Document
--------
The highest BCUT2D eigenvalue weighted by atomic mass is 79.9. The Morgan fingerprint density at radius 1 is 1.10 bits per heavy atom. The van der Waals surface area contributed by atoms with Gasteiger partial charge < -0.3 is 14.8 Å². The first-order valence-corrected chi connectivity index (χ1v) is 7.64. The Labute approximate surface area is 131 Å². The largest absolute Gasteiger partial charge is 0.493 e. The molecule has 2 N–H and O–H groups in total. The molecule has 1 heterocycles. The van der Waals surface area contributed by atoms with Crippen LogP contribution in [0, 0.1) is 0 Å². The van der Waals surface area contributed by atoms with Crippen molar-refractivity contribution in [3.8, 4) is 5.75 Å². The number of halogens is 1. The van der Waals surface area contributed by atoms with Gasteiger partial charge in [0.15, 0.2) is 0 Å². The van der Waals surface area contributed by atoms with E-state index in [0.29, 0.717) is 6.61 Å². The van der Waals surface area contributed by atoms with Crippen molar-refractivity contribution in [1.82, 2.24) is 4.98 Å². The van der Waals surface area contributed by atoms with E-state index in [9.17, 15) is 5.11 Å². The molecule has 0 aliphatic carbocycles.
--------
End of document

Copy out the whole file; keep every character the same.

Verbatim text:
The highest BCUT2D eigenvalue weighted by atomic mass is 79.9. The Morgan fingerprint density at radius 1 is 1.10 bits per heavy atom. The van der Waals surface area contributed by atoms with Gasteiger partial charge < -0.3 is 14.8 Å². The first-order valence-corrected chi connectivity index (χ1v) is 7.64. The Labute approximate surface area is 131 Å². The largest absolute Gasteiger partial charge is 0.493 e. The molecule has 2 N–H and O–H groups in total. The molecule has 1 heterocycles. The van der Waals surface area contributed by atoms with Crippen LogP contribution in [0, 0.1) is 0 Å². The van der Waals surface area contributed by atoms with Crippen molar-refractivity contribution in [3.8, 4) is 5.75 Å². The number of halogens is 1. The van der Waals surface area contributed by atoms with Gasteiger partial charge in [0.15, 0.2) is 0 Å². The van der Waals surface area contributed by atoms with E-state index in [0.29, 0.717) is 6.61 Å². The van der Waals surface area contributed by atoms with Crippen molar-refractivity contribution in [1.82, 2.24) is 4.98 Å². The van der Waals surface area contributed by atoms with E-state index in [9.17, 15) is 5.11 Å². The molecule has 0 aliphatic carbocycles.